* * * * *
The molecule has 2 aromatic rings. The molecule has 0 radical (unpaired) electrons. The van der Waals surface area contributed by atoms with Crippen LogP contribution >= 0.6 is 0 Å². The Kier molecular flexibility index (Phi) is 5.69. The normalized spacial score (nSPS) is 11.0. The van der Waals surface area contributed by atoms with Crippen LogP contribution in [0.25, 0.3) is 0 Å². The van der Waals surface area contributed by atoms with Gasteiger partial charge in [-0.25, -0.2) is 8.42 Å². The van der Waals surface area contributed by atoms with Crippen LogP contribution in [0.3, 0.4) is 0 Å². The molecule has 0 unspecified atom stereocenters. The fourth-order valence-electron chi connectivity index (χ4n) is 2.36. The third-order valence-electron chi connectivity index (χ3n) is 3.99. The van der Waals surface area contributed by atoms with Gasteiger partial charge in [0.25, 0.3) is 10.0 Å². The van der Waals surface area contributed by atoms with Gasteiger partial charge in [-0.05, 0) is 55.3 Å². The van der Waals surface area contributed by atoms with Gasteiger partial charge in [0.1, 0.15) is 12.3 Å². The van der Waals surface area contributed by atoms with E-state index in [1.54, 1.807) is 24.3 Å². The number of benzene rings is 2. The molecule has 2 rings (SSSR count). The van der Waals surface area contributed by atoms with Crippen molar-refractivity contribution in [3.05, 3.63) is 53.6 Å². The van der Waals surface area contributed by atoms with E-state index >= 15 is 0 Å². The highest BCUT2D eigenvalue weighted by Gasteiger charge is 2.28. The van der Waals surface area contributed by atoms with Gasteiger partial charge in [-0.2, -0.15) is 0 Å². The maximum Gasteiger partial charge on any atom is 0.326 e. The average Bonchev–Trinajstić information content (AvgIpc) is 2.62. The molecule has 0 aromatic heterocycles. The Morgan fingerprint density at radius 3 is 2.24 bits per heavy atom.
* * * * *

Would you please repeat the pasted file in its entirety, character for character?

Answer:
The molecule has 2 aromatic rings. The molecule has 0 radical (unpaired) electrons. The van der Waals surface area contributed by atoms with Crippen LogP contribution >= 0.6 is 0 Å². The Kier molecular flexibility index (Phi) is 5.69. The normalized spacial score (nSPS) is 11.0. The van der Waals surface area contributed by atoms with Crippen LogP contribution in [0.25, 0.3) is 0 Å². The van der Waals surface area contributed by atoms with Gasteiger partial charge in [-0.25, -0.2) is 8.42 Å². The van der Waals surface area contributed by atoms with Crippen LogP contribution in [0.3, 0.4) is 0 Å². The molecule has 0 unspecified atom stereocenters. The fourth-order valence-electron chi connectivity index (χ4n) is 2.36. The third-order valence-electron chi connectivity index (χ3n) is 3.99. The van der Waals surface area contributed by atoms with Gasteiger partial charge in [0.25, 0.3) is 10.0 Å². The van der Waals surface area contributed by atoms with Gasteiger partial charge in [-0.05, 0) is 55.3 Å². The van der Waals surface area contributed by atoms with Gasteiger partial charge in [0.1, 0.15) is 12.3 Å². The van der Waals surface area contributed by atoms with E-state index in [1.54, 1.807) is 24.3 Å². The number of benzene rings is 2. The molecule has 2 rings (SSSR count). The van der Waals surface area contributed by atoms with Crippen molar-refractivity contribution in [3.05, 3.63) is 53.6 Å². The van der Waals surface area contributed by atoms with E-state index >= 15 is 0 Å². The highest BCUT2D eigenvalue weighted by Gasteiger charge is 2.28. The van der Waals surface area contributed by atoms with Gasteiger partial charge in [-0.2, -0.15) is 0 Å². The maximum Gasteiger partial charge on any atom is 0.326 e. The average Bonchev–Trinajstić information content (AvgIpc) is 2.62. The molecule has 0 aromatic heterocycles. The Morgan fingerprint density at radius 3 is 2.24 bits per heavy atom.